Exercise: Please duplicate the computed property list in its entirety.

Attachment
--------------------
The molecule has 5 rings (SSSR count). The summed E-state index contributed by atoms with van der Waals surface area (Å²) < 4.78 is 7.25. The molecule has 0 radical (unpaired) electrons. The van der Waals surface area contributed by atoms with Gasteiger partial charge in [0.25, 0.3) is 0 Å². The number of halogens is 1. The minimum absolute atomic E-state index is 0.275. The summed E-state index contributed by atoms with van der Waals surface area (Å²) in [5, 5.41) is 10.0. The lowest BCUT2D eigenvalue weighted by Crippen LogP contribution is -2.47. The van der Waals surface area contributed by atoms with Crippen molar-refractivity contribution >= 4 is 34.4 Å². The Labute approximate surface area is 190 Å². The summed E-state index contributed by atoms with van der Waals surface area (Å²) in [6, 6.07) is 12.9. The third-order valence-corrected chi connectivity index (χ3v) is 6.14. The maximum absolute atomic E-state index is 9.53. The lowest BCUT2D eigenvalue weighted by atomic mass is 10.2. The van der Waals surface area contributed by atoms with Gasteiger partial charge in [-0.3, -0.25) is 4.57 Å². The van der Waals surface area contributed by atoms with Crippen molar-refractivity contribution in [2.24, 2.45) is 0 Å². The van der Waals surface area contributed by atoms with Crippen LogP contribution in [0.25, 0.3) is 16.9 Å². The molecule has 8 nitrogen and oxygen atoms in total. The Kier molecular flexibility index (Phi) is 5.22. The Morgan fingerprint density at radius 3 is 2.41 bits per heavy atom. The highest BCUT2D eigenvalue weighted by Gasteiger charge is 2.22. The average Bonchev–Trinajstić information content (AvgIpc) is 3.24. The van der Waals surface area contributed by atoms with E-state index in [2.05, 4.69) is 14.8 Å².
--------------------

The molecule has 5 rings (SSSR count). The summed E-state index contributed by atoms with van der Waals surface area (Å²) < 4.78 is 7.25. The molecule has 0 radical (unpaired) electrons. The van der Waals surface area contributed by atoms with Gasteiger partial charge in [0.25, 0.3) is 0 Å². The number of halogens is 1. The minimum absolute atomic E-state index is 0.275. The summed E-state index contributed by atoms with van der Waals surface area (Å²) in [5, 5.41) is 10.0. The lowest BCUT2D eigenvalue weighted by Crippen LogP contribution is -2.47. The van der Waals surface area contributed by atoms with Crippen molar-refractivity contribution >= 4 is 34.4 Å². The Labute approximate surface area is 190 Å². The summed E-state index contributed by atoms with van der Waals surface area (Å²) in [6, 6.07) is 12.9. The third-order valence-corrected chi connectivity index (χ3v) is 6.14. The maximum absolute atomic E-state index is 9.53. The lowest BCUT2D eigenvalue weighted by atomic mass is 10.2. The van der Waals surface area contributed by atoms with Gasteiger partial charge in [-0.3, -0.25) is 4.57 Å². The van der Waals surface area contributed by atoms with Crippen molar-refractivity contribution in [2.24, 2.45) is 0 Å². The van der Waals surface area contributed by atoms with Crippen LogP contribution in [0.25, 0.3) is 16.9 Å². The molecule has 8 nitrogen and oxygen atoms in total. The Kier molecular flexibility index (Phi) is 5.22. The Morgan fingerprint density at radius 3 is 2.41 bits per heavy atom. The highest BCUT2D eigenvalue weighted by Gasteiger charge is 2.22. The average Bonchev–Trinajstić information content (AvgIpc) is 3.24. The van der Waals surface area contributed by atoms with E-state index in [2.05, 4.69) is 14.8 Å².